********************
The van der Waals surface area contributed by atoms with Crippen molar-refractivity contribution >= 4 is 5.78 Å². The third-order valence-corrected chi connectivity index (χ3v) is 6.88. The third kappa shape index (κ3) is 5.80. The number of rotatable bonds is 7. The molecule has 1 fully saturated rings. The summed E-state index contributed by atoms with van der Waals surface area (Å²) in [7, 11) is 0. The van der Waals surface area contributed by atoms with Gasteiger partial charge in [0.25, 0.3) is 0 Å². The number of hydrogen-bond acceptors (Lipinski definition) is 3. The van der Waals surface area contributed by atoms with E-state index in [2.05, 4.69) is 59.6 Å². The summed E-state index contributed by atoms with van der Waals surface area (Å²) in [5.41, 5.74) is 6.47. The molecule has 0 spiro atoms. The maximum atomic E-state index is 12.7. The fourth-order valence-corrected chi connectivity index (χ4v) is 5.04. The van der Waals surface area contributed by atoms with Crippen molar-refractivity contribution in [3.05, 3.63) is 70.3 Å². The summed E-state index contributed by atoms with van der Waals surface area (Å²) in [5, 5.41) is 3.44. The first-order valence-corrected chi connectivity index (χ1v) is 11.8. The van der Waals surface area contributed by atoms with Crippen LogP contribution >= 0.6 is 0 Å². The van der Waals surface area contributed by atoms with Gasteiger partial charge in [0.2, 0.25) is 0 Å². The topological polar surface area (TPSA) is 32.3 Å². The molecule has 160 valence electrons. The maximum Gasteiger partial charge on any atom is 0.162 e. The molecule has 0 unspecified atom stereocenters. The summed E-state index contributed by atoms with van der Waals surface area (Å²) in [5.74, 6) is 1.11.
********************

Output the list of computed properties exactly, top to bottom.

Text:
The van der Waals surface area contributed by atoms with Crippen molar-refractivity contribution >= 4 is 5.78 Å². The third-order valence-corrected chi connectivity index (χ3v) is 6.88. The third kappa shape index (κ3) is 5.80. The number of rotatable bonds is 7. The molecule has 1 fully saturated rings. The summed E-state index contributed by atoms with van der Waals surface area (Å²) in [7, 11) is 0. The van der Waals surface area contributed by atoms with Gasteiger partial charge in [0.25, 0.3) is 0 Å². The number of hydrogen-bond acceptors (Lipinski definition) is 3. The van der Waals surface area contributed by atoms with E-state index in [2.05, 4.69) is 59.6 Å². The summed E-state index contributed by atoms with van der Waals surface area (Å²) in [5.41, 5.74) is 6.47. The molecule has 0 spiro atoms. The maximum atomic E-state index is 12.7. The fourth-order valence-corrected chi connectivity index (χ4v) is 5.04. The van der Waals surface area contributed by atoms with Crippen molar-refractivity contribution in [3.05, 3.63) is 70.3 Å². The summed E-state index contributed by atoms with van der Waals surface area (Å²) in [5, 5.41) is 3.44. The first-order valence-corrected chi connectivity index (χ1v) is 11.8. The van der Waals surface area contributed by atoms with Crippen LogP contribution >= 0.6 is 0 Å². The van der Waals surface area contributed by atoms with Gasteiger partial charge in [0.2, 0.25) is 0 Å². The topological polar surface area (TPSA) is 32.3 Å². The molecule has 160 valence electrons. The maximum Gasteiger partial charge on any atom is 0.162 e. The molecule has 0 unspecified atom stereocenters. The summed E-state index contributed by atoms with van der Waals surface area (Å²) in [5.74, 6) is 1.11.